Bennett Springs State
By Rob Piorkowski
the weather was too cold in Chicago, we decided we needed a short
fishing vacation. After all the planning, the chosen weekend quickly
approached and we were heading to the Ozarks to fish for rainbow trout.
Our destination for this short weekend trip was Bennett Springs State
Park in Missouri. Bennett Springs State Park is 175 miles southwest of
St. Louis, and 10 miles northwest of Lebanon, Missouri. Travel time from
Chicago with stops was about 7½ hours. The park is state operated
with cabins, campground, RV hookup, tackle shop, restaurant and rainbow
trout stocking facility. There are three zones of fishing at the park.
Zone # 1 is restricted to single barbed hooks. Zone # 2 is artificial
lures, but no bait or plastic, and Zone # 3 is all baits allowed. We had
our focus on Zone # 1, and planned to spend as much time as
possible fly fishing. We had arranged for this fishing weekend several
months back, and the travel day approached quickly.
The weekend arrived and by Friday at 1:00PM we were on Interstate 55 heading
south to Missouri! We pulled into the campground about 8:30 PM, set up
the camper and planned our fishing strategy for the morning. With all
the rods prepped, all we had to do was get up at 6:00AM, buy a trout tag
and start fishing. With trout tags displayed, (requirement at the park
for anglers) we waded into the river at Zone # 2, and waited for the
horn. I planned to start fishing with a weighted red glow-ball, while
Steve purposely used a different color. We were both using Sage 9ft -5
weight rods with a 5WF line and a 6x (3lb) tippet. Its best to use
different colors when starting out to better determine what will
actually work. If one of us starts catching fish the info is quickly
passed on. With several minutes left before the horn, I set my
float about 4 feet above my fly and stripped off some casting line.
Within minutes after the horn, fish were being caught all over. The
current was slightly fast, and I missed several strikes. I had too much
slack in my drifts, and I was unable to set the hook on light hits. By
shortening up the length of line to the fly, catching percentage greatly
increased. Sometimes trout were caught with only 10 feet of line
drifting. At times it seemed the trout had turned off, but
switching colors would start up the action. Our primarily patterns used
were salmon eggs and glow-balls in different colors.
After a while my action had completely stopped so I switched to a tan sow bug.
On other rivers this was a productive pattern, and It quickly produced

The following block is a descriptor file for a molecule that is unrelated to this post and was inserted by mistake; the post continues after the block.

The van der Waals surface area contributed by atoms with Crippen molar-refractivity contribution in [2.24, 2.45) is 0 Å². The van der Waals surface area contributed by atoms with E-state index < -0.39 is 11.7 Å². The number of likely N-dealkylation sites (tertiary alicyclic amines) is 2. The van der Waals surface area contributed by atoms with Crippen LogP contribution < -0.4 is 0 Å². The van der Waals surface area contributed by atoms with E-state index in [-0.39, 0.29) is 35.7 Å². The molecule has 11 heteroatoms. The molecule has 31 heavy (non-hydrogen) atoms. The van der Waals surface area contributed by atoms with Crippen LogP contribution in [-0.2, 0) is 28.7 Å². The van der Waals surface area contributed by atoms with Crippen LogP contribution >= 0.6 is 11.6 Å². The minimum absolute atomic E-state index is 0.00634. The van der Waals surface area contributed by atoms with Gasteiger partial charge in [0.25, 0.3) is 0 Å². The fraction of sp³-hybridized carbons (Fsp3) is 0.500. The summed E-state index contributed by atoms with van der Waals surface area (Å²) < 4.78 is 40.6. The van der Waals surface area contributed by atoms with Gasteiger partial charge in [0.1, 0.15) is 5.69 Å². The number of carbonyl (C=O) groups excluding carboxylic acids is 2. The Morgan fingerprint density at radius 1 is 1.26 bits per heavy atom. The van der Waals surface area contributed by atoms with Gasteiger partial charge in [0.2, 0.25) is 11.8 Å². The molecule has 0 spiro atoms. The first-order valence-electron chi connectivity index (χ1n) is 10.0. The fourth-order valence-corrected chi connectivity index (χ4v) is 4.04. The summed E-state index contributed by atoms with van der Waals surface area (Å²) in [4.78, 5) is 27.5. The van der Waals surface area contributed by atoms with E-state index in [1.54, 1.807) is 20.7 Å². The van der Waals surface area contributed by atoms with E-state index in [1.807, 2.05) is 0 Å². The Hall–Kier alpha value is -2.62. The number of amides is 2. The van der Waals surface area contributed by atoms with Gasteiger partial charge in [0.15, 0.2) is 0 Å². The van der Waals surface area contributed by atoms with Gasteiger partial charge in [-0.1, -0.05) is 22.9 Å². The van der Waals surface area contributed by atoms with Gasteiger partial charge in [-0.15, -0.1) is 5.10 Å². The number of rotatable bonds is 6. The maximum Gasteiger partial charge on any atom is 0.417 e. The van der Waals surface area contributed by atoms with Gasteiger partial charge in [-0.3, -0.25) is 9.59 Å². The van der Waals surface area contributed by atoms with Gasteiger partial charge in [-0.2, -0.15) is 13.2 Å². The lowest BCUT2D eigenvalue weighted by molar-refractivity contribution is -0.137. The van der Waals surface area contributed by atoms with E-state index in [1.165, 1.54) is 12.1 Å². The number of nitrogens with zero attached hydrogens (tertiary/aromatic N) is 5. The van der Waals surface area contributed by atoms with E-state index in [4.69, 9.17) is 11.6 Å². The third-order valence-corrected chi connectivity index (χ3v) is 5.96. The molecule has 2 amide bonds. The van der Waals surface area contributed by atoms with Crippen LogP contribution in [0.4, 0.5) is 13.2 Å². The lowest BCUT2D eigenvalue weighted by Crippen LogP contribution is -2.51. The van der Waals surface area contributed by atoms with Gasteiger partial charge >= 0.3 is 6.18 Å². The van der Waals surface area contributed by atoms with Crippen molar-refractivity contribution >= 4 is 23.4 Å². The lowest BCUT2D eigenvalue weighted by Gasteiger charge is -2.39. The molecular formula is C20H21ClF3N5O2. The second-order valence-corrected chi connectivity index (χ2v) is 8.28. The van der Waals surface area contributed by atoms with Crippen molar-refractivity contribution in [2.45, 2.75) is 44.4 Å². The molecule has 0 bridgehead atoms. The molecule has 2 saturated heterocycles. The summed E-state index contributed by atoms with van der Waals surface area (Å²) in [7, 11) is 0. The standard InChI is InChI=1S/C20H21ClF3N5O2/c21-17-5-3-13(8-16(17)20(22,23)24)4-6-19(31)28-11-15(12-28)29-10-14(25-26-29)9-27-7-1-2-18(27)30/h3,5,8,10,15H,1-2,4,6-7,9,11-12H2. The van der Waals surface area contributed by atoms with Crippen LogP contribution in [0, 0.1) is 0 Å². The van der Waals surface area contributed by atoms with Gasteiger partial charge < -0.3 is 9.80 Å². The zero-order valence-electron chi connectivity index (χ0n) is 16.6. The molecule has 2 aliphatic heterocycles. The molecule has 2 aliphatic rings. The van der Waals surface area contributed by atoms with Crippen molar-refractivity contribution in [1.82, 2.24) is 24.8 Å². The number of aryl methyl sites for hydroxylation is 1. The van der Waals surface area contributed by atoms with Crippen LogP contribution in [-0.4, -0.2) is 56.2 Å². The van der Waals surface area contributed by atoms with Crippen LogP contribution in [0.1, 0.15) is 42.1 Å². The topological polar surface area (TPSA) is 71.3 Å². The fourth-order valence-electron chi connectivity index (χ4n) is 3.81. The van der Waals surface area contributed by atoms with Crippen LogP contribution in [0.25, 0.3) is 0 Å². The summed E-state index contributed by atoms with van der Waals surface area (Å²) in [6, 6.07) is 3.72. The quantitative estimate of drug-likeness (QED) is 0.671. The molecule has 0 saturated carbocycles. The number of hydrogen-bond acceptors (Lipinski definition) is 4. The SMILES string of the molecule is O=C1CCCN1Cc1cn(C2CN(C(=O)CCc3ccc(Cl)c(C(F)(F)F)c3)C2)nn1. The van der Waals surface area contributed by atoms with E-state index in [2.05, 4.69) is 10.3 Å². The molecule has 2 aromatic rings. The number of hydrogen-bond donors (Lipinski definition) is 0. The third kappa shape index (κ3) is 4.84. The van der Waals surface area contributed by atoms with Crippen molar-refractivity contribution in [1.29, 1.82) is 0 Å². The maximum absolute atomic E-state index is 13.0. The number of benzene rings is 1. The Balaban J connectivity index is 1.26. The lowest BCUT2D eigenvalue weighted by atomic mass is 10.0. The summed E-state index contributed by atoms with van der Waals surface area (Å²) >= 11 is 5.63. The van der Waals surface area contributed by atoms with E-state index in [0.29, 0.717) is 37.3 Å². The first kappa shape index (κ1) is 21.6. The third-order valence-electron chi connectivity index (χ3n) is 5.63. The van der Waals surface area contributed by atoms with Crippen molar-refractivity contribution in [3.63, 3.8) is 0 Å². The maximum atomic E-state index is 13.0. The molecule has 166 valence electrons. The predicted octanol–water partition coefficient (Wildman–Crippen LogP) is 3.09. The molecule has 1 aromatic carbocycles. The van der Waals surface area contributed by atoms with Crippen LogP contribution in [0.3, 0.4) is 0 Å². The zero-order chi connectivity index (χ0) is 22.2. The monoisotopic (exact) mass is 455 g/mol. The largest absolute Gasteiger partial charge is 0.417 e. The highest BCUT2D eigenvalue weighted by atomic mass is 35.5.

at Bennett Springs. We caught a bunch of trout with the largest near 2
pounds, and lost many more. There are certain sections in the stream
where the fish are holding, so you can be catching fish on almost every
other cast, while your neighbor will be skunked. Your location is very
important, If the action slows then move and cover more water. Keep
moving until fish are located. Trout can easily hold in depressions as
little as 6 inches deep. In flatter sections of the river, this might be
their only cover. Proper drifts are also very important. The ability to
present a natural fly relies upon mending the flyline so the fly
drifts naturally with the current. Flyline caught in fast current will
pull the fly out of the strike zone, and give an unnatural appearance.
Though, there are situations when this is the exception when fishing
emerging flies. As with bait fishing, the idea was to have the baits
float with the current, but directly off the bottom. The sow bugs and
glow-balls were used in the same manner only using a small pinch weight.
The water this trip was very muddy, with visibility less than 1 foot.
Usually the water clarity is excellent with visibility down to 5 feet.
After a long morning of wading the river, I relaxed for a while on
shore and watched a woodpecker search for food. In the mornings you can
also hear wild turkeys up in the hills while you are fishing. We did
drive 7 hours, but the ozarks has great scenery as well as fishing. For
anglers not interested in wading, there is plenty of shore access along
the 1½ mile spring. There is also plenty of room at the bridge at Zone
# 3, here anglers can still enjoy quality trout fishing from the
convenience of a stable location and not fight the current. On Sunday
morning we fished from 6:30 to 10:00AM. We kept several trout, and lost
many more. The weekend went very fast, but we had a lot of fun.
I cooked my trout the day after I returned home. We cooked the trout in
my secret beer batter and breaded the fish with corn meal. That is my
way to keep the trip memories going. The fishing and camping is great at
Bennett Springs State Park, and you can enjoy the beauty of the Ozarks.
The Park Lodge has great food, and with a good camp spot, you can even
walk to the river to spend your day fishing. Give Bennett Spring State
Park a try this year for great Ozark trout fishing.
For information regarding Bennett Springs State Park, check out their
website at http://www.llion.org/bennettspring/. For information about my
hotspots, email me at email@example.com. I can't promise to put you
on fish, but I'll lead you in the right direction.
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